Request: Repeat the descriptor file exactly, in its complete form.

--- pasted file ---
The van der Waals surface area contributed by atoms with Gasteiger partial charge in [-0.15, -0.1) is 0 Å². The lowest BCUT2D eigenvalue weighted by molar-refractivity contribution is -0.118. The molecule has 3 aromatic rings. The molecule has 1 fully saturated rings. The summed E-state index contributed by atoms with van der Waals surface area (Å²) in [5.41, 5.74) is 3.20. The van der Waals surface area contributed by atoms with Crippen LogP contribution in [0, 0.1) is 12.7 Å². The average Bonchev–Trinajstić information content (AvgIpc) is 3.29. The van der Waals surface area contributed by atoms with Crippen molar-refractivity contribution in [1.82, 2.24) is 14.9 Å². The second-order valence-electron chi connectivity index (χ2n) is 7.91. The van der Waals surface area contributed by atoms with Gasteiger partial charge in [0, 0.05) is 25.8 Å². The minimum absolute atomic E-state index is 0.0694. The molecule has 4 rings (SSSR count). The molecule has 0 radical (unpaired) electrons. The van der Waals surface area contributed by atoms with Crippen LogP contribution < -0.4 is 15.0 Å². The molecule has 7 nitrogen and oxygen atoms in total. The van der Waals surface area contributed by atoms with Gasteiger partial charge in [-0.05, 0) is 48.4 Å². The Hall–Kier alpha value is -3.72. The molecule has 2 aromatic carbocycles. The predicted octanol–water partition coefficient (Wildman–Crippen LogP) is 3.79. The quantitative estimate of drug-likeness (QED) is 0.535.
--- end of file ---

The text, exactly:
The van der Waals surface area contributed by atoms with Gasteiger partial charge in [-0.15, -0.1) is 0 Å². The lowest BCUT2D eigenvalue weighted by molar-refractivity contribution is -0.118. The molecule has 3 aromatic rings. The molecule has 1 fully saturated rings. The summed E-state index contributed by atoms with van der Waals surface area (Å²) in [5.41, 5.74) is 3.20. The van der Waals surface area contributed by atoms with Crippen LogP contribution in [0, 0.1) is 12.7 Å². The average Bonchev–Trinajstić information content (AvgIpc) is 3.29. The van der Waals surface area contributed by atoms with Crippen molar-refractivity contribution in [1.82, 2.24) is 14.9 Å². The second-order valence-electron chi connectivity index (χ2n) is 7.91. The van der Waals surface area contributed by atoms with Gasteiger partial charge in [0, 0.05) is 25.8 Å². The minimum absolute atomic E-state index is 0.0694. The molecule has 4 rings (SSSR count). The molecule has 0 radical (unpaired) electrons. The van der Waals surface area contributed by atoms with Crippen LogP contribution < -0.4 is 15.0 Å². The molecule has 7 nitrogen and oxygen atoms in total. The van der Waals surface area contributed by atoms with Gasteiger partial charge in [-0.05, 0) is 48.4 Å². The Hall–Kier alpha value is -3.72. The molecule has 2 aromatic carbocycles. The predicted octanol–water partition coefficient (Wildman–Crippen LogP) is 3.79. The quantitative estimate of drug-likeness (QED) is 0.535.